It means not waving like waving “hello” like this but the wave on the ocean. On the ocean the waves come in and they go out.

So if you make waves, what happens? You rock the boat! Right? They’re related and they both have a similar meaning.

To make waves: “He’s making waves at work. He’s causing problems where he doesn’t need to. He’s rocking the boat: he doesn’t need to cause this trouble.”

Okay? Two very common idioms in English about causing problems, making trouble: to make waves and to rock the boat.

Try to use them or look for them when you’re reading in English.

Alright, I hope that’s helpful for you! Have a great day, bye bye.

English Pronunciation Lesson: Bill Will Sell

English pronunciation lesson – how to use your tongue to make the ‘L’ sound at the end of words.

English Idioms – On The Tip Of My Tongue – Off The Top Of My Head

In this free English lesson I talk about two interesting English idioms: “on the tip of my tongue” and “off the top of my head.”

Hi, I’m English Teacher Fred; I’ve got two idioms to talk about today.

These are idioms about thinking, and when you’re remembering and having ideas, okay?

The first one is “on the tip of my tongue.”

My tongue- eh- and the tip: T I P. It’s the very end. Like the tip of my finger would be the very end of my finger. The tip of my tongue- the very end.

The top of a mountain would be the tip, the very highest part on a mountain.

This idiom, on the tip of my tongue, this is when you’re trying to remember something.

So, somebody says, for example, “What’s that guy’s name? Do you know? Do you know his name?”

And you know his name but you can’t remember. So you’re trying to remember, trying to remember… It’s on the tip of my tongue! I’m sure I know! I can’t quite remember… it’s on the tip of my tongue!

It means I’m just about to remember. I’m sure I know but I can’t remember. Here it comes- it’s… It’s on the tip of my tongue… It’s Tom Cruise! That’s the famous actor, Tom Cruise. Oh, okay. It was right on the tip of my tongue.

I know the answer but I can’t quite remember.

Here’s another one, number two. It’s “off the top of my head.” Right off the top of my head.

This is when… usually it’s used when you don’t have an idea immediately.

Like somebody asks you a question. For example, somebody comes to visit your city and they ask you, “Do you know, where’s a good Chinese restaurant in this city?”

And you don’t really know, so you say, “Right off the top of my head, maybe I have an idea but I’m not really sure, right off the top of my head I can’t think of anything.” So I don’t have an idea.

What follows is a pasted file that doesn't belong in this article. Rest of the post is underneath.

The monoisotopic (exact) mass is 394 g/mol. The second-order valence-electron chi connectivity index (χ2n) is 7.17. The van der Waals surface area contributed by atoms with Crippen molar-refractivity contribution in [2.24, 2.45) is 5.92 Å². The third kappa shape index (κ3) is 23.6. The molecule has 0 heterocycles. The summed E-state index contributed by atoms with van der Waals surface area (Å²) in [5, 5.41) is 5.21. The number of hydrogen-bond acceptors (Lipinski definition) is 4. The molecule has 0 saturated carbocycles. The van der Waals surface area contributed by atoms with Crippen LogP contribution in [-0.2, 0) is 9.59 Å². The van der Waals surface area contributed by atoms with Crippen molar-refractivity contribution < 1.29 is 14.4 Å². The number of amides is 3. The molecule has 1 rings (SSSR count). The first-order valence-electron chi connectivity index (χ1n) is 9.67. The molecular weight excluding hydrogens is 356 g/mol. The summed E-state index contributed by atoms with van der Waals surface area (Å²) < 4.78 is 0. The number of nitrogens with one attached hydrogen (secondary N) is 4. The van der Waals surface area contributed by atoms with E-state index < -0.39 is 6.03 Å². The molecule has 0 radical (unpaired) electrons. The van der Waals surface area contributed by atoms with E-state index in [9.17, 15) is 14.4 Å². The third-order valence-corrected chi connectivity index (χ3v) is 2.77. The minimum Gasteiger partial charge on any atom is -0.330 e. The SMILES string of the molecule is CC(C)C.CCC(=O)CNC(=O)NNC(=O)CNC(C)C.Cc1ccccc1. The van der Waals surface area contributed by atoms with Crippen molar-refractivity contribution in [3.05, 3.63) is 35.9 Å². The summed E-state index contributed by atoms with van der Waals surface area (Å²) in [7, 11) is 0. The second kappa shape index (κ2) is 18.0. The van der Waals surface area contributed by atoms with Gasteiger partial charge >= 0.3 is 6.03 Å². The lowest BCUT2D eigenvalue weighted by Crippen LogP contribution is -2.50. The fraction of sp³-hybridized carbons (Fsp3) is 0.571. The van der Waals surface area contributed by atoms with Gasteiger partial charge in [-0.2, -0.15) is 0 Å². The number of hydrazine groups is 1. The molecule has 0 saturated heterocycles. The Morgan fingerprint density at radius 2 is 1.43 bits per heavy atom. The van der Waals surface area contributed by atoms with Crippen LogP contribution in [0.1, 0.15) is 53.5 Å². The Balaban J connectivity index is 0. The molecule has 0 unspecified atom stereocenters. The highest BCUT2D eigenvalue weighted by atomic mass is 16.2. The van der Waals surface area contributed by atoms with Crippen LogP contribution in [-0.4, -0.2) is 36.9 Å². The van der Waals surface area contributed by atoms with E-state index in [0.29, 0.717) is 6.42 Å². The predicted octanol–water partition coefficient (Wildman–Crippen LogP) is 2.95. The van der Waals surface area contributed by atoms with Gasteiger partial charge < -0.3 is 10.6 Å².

Right off the top of my head I don’t know. So, maybe we can look in the telephone book, look on the Internet We can find something. But right off the top of my head, I don’t know.

So these are two idioms about thinking, can remember, can’t remember. Know, don’t know.

It’s on the tip of my tongue! I’m sure I know; just wait one second and I will remember- it’s right on the tip of my tongue. Now I remember- okay.

And then the other one: off the top of my head. I’m not sure. Off the top of my head I don’t have an idea.

Okay? Thanks a lot! Stop by EnglishTeacherFred.com! Have a good day, bye bye.

English Idioms with the word HOLD

Hello! I’m English Teacher Fred from englishteacherfred.com.

Let’s talk about the word “hold”. H-O-L-D

There are a lot of uses for this word, and idioms.

One idiom is “hold your horses”. It means “wait”.

You’re riding a horse and then hold your horses: stop.

Hold your horses, okay? You can tell this is an old idiom from a long time ago, back when people rode horses.

Hold your horses! Stop!

Also people say “hold on”. Wait! Hold on! Often, people say this when you call somebody on the telephone.

You call somebody on the telephone. You say, “Is David there?” And they go, “Hold on!” And then they go and get David. “Hold on” means “wait”.

Hold it! “Hold it” also means “wait” or “stop”.

“Hold it” is very abrupt, very sudden. “Hold it!” Stop.

“Hold on” is more gentle, like “wait a minute”. Just wait, relax, hold on.

“Hold it” is more like quickly stop.

Hold on. Hold it. Hold your horses.

“To have and to hold” is a common phrase with “hold”.

“To have and to hold” is what they say when people are getting married. It’s part of the vows they say in the church: “Do you take this woman to have and to hold forever and ever.”

“Hold” is like “hug”. Hugging, holding. Hold this. Hold on. Hold it! Hold your horses! Hold everything!

If there’s some very important thing and you want everybody to stop: hold everything! Stop doing anything you’re doing! Hold everything. Hold on. Hold it. Hold your horses.

That’s some idioms with “hold”.

Okay, have a nice day. Stop by englishteacherfred.com, bye-bye.

English Idioms, Slang, Phrasal Verbs: What Are They?

In this English lesson I talk about English slang, idioms and phrasal verbs. What are they? Are they the same? Are they different? And what’s the best way to study them?